In Herzens Mitte


Asemic phenomenology

Full pdf download (Eng-It)
by Federico Federici

James Joyce, Finnegans Wake

Asemic writing points to a gradual weakening of the correlation between sign and meaning or, within the language of Biology, to contradict the «form follows function» statement. Any textual hermeneutics based on an archaeological approach (restoration of a minimum set of alphabet signs from fragmented subsets, recovery of the original syntax from noisy communication channels etc.) would hopelessly fail. The reason for this failure is programmatic. The flux of symbols does not tend to intercept and duplicate encrypted information. It works around the uniqueness of each code by blending familiar patterns out of context, devising new ones or introducing modifications. This is one of the most subversive traits, legitimizing the paradox of asemic communication. There is no recognisable genome, nor any implicit one accepted by the community. Each text, regardless of its extent, embodies the highest expression of a unique and obscure language, which constitutes its stimulus and essence. This powerful, iconic synthesis absorbs all the traditional phonic elements, turning the act of reading into a pure visual experience, contemplative, even where the persuasive sequence of figures on the page seems to encourage the recovery of possible narrative dynamics, such as in The Giant’s Fence [1] or Action Figures [2] by Michael Jacobson.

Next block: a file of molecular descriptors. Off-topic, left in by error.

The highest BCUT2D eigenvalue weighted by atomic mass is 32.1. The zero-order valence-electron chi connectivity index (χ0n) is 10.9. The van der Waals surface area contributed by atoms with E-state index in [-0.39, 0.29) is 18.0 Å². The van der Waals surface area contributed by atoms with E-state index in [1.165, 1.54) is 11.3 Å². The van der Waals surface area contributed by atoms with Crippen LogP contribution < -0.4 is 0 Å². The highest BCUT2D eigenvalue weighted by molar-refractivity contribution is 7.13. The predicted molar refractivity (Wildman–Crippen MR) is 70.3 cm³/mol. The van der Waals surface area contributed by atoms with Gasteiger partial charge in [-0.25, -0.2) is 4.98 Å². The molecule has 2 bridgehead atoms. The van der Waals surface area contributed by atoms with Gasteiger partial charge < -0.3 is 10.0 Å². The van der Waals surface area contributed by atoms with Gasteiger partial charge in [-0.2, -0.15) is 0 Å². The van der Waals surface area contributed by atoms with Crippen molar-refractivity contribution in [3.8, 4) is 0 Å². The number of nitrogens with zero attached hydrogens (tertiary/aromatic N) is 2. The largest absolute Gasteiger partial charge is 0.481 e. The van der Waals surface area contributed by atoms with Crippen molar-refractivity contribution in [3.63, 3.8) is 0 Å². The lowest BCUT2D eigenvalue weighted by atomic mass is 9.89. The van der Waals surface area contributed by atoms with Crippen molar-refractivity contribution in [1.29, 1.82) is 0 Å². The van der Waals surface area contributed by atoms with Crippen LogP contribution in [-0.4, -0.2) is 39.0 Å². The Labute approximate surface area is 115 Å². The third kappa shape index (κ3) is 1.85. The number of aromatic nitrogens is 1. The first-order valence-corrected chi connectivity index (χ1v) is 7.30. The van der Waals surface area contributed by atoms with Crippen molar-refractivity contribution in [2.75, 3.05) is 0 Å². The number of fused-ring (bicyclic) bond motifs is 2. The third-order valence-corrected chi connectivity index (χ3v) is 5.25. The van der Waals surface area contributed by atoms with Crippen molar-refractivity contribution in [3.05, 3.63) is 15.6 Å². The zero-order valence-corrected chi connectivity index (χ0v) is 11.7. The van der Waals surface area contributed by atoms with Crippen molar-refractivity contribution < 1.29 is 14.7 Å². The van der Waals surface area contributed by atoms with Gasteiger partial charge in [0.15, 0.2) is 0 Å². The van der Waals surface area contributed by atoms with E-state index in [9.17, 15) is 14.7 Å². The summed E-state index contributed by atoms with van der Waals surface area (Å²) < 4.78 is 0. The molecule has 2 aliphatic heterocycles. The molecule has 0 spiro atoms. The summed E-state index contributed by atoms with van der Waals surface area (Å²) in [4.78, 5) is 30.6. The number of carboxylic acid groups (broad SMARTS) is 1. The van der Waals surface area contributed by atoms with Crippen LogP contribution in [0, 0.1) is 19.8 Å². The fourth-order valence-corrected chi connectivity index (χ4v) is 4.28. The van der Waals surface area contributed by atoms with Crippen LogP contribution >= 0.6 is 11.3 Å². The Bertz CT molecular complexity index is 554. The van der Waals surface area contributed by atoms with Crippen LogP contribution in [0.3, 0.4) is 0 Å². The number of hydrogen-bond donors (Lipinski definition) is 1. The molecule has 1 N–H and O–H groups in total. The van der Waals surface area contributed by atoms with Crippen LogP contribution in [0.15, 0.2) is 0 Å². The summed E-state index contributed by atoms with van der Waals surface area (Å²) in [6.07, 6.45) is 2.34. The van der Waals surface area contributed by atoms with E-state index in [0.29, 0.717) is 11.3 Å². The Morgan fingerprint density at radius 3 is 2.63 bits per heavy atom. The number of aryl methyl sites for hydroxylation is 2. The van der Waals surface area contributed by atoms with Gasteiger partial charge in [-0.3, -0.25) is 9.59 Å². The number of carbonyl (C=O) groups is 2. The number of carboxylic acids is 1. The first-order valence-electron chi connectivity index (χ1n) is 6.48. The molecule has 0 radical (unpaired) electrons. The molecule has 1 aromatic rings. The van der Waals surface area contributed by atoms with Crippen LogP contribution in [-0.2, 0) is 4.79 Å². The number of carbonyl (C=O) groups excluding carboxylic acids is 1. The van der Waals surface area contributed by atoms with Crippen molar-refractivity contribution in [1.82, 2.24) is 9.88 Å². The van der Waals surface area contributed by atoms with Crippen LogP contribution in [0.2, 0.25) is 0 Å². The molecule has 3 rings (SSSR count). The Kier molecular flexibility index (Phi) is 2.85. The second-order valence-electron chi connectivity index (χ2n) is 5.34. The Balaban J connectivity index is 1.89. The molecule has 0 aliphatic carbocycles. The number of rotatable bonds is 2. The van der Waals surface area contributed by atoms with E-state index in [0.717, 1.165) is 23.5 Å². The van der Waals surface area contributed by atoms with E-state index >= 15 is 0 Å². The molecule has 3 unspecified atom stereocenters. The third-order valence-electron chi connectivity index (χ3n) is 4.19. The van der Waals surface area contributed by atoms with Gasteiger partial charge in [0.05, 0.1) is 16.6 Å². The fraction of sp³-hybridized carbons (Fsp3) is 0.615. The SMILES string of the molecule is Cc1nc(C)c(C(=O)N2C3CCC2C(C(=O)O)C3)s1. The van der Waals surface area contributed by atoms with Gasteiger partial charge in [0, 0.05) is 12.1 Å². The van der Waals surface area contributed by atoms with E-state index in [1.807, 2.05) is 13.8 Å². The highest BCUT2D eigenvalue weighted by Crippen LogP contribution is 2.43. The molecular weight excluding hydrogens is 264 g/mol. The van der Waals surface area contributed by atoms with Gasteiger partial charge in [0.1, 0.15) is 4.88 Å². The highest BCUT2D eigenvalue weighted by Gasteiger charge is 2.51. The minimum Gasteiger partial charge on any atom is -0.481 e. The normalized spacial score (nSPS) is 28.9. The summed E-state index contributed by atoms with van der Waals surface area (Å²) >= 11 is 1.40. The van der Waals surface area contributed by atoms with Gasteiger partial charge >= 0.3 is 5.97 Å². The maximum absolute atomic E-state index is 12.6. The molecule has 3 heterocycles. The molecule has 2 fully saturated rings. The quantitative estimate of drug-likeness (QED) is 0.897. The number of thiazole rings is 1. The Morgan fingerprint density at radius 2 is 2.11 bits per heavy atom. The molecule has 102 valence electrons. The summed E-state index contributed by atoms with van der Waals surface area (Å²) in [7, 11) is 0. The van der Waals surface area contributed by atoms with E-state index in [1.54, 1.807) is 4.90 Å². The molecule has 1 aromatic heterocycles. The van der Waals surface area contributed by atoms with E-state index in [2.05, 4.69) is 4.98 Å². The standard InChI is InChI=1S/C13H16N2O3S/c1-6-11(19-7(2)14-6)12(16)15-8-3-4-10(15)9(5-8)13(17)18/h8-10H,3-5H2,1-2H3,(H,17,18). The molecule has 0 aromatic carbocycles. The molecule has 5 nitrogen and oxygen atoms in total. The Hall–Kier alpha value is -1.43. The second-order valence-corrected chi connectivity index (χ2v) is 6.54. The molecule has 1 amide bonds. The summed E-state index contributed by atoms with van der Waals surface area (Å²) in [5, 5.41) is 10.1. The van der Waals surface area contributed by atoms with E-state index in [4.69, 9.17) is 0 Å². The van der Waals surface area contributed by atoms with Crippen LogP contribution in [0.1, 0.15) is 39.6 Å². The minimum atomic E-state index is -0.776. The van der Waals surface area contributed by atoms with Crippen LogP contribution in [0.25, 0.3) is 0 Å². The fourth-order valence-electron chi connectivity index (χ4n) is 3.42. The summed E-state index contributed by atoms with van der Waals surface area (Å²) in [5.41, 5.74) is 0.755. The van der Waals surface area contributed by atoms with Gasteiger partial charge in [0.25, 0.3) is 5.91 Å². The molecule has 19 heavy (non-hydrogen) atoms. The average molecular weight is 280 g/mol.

Each asemic form is not a statement in itself. It’s rather an unaussprechbare Aussage, triggering the interpretive schemes of the subconscious, making the idea of an a priori meaning redundant. Reading no longer consists of two contiguous but distinct phases, namely decoding and interpreting; it becomes a unique and creative activity, acted upon the free surface the text, drawing from unknown resources. The psychological effects of brief asemic activities, stimulated in individuals with schizophrenia and alexithymia, have recently been investigated [3]. The comparative analysis of the writings, Continue reading “Asemic phenomenology”